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Lighting things up at Christmas

Every town seems to have one, that house that is completely decorated with lights from top to bottom for the Christmas holidays. In Conestogo, that place is John Ziegler’s Weberlyn Crescent home.It is like a scene from the holiday movie Christmas Vacation, where Chevy Chase’s character Clark Griswold attaches more lights to his house to outdo any of the neighbours.

But friendly neighbourhood competition isn’t why Ziegler, an electrician, decorates his house: he enjoys working with the Christmas lights and it has become a part of his Christmas tradition.
“I have been doing this every year for the last 14 years and I am always adding to the look every year,” he said.

Ziegler estimates that he uses some 30,000 bulbs to decorate his home. The new addition this year is a Marty fan with more than 2,000 lights, all controlled by his home computer using a Light-O-Rama program he purchased. He already has plans to make modifications to the unit and make a more advanced fan with lights next year.

Illuminating The Christmas spirit is aglow at the Ziegler homestead in Conestogo. More than 30,000 lights are used to brighten up the house over the holidays.

“It is always changing from year to year,” said Ziegler. “I have a lot of people coming around to see the place and now I have people who expect to see it and they ask me what I am doing this year and what is going to be new. It is just part of Christmas around here now, and everyone enjoys it.”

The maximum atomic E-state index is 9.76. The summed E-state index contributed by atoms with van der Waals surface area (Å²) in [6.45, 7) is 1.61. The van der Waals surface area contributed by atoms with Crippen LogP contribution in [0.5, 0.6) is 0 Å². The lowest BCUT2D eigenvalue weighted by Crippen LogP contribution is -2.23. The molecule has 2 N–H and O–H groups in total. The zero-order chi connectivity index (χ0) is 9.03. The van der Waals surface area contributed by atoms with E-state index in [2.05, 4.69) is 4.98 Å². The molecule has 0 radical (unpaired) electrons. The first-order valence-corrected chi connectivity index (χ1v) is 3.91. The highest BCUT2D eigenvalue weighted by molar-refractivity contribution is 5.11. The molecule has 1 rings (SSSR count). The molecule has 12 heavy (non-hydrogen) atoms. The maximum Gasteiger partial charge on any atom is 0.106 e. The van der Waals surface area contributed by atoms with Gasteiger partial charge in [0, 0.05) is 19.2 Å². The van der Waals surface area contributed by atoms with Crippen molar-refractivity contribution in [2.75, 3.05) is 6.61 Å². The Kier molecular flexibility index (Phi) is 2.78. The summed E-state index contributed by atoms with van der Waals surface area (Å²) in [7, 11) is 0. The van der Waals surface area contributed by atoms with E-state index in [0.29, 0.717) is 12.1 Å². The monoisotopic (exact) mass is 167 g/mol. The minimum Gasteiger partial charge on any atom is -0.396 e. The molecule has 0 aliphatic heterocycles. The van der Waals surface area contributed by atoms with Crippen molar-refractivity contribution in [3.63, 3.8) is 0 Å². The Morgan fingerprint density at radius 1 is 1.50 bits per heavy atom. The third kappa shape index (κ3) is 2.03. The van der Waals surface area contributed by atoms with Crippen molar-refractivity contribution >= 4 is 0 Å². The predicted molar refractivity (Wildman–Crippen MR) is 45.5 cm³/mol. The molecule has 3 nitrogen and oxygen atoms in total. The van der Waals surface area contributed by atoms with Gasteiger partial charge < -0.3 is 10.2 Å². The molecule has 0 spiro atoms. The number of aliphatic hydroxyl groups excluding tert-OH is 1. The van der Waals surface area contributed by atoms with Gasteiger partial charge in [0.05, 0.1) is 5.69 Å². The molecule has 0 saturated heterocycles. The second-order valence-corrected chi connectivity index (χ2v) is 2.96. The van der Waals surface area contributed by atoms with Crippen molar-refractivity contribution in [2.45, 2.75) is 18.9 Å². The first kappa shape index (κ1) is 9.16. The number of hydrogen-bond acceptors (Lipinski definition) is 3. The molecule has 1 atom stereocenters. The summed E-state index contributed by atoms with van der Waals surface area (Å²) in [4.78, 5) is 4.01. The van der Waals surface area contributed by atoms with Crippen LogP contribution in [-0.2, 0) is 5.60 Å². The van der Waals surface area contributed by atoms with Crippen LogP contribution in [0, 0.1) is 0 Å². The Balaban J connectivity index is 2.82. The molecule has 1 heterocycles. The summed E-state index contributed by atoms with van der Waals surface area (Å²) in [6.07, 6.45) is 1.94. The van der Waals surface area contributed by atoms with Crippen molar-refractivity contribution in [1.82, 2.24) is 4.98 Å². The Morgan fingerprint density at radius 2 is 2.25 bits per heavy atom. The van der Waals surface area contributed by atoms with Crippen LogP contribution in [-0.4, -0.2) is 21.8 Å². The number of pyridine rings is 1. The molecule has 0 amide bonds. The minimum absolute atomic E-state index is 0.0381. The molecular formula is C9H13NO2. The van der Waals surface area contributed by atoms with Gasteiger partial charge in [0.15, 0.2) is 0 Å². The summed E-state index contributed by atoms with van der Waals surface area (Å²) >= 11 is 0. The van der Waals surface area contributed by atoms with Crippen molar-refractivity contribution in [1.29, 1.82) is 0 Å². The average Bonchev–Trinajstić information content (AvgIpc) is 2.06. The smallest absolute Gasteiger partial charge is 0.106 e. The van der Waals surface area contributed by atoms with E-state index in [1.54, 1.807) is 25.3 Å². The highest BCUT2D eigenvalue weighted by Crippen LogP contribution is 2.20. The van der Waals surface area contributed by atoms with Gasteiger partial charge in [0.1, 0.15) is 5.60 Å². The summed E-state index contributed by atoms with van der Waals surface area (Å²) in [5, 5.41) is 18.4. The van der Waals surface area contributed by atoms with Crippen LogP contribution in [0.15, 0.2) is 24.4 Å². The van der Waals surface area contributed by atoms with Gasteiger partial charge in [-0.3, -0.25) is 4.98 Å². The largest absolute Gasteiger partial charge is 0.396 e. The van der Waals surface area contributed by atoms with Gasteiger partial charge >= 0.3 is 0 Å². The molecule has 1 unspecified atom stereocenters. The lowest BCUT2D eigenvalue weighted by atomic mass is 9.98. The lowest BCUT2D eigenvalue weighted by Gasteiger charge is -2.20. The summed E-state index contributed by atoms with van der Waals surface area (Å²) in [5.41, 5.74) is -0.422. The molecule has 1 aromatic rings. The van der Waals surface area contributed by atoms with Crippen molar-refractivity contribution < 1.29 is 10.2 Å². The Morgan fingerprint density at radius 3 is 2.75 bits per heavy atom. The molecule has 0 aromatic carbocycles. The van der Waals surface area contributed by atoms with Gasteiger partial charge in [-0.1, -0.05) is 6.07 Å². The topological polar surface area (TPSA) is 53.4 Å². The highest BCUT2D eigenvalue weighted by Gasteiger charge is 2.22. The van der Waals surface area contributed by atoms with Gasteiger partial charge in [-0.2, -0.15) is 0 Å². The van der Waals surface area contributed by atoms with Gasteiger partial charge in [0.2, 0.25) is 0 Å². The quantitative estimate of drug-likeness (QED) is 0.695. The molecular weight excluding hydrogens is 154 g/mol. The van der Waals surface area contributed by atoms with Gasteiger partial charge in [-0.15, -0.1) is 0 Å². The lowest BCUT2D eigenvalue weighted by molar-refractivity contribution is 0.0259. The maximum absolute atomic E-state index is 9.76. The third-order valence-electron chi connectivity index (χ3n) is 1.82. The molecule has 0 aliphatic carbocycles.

Currently he has Christmas trees out front set to flash on and off to Christmas carols that are played by a couple of well-placed speakers close to the trees and a group of wooden snowmen carolers.

Santa Claus and his reindeer can be found in the backyard along with Mrs. Claus and Santa’s workshop. A group of young carols, made of wood, are set up along the side of the house and every so often their heads move to the music playing out front.

Visitors to the home are greeted by a snowman full of lights and a flashing pillar at the end of the porch.

He has never had any neighbours object to the decorations even though there are many flashing lights, music and moving parts.

All the lights and decorations are well secured and all the cords are protected in plastic in case we should see a white Christmas this season. There will be no water getting into the wires: he makes sure everything is safe.

It takes him a couple of weeks to prepare and set up all the decorations. Using a plan and grid he sets up everything starting on the Thanksgiving weekend starting with the rope lights around the windows and the icicle lights hanging off the roof and every weekend afterwards he keeps adding more lights until he finishes and turns them on for the month of December. For the most part Ziegler works by himself to make sure every bulb is working and strung up properly.

The lights turn on at 5 p.m. every night and turn off right at 11 p.m. and the whole set up is controlled by one timer. Once Christmas is over those lights do not go on again.

“I take two weeks off at Christmas and I spend the last week taking it down, by the time Christmas is over I am tired of looking at all the lights,” he laughed. “I usually start the day before New Year’s and then I just don’t stop, I want it gone. I am not one of those guys that wait until spring to take them down.”

He stores the majority of the decorations at his shop in Elmira but a few boxes are kept in the garage, stored there for next year.

“I really like it,” said Abby, Ziegler’s 12-year-old daughter. “Except that it keeps me up at night all the flashing lights and the lights around my bedroom window.”

As for the hydro bill, Ziegler admits that it’s a bit higher this time of year but he is always prepared, the cost of a growing holiday tradition.

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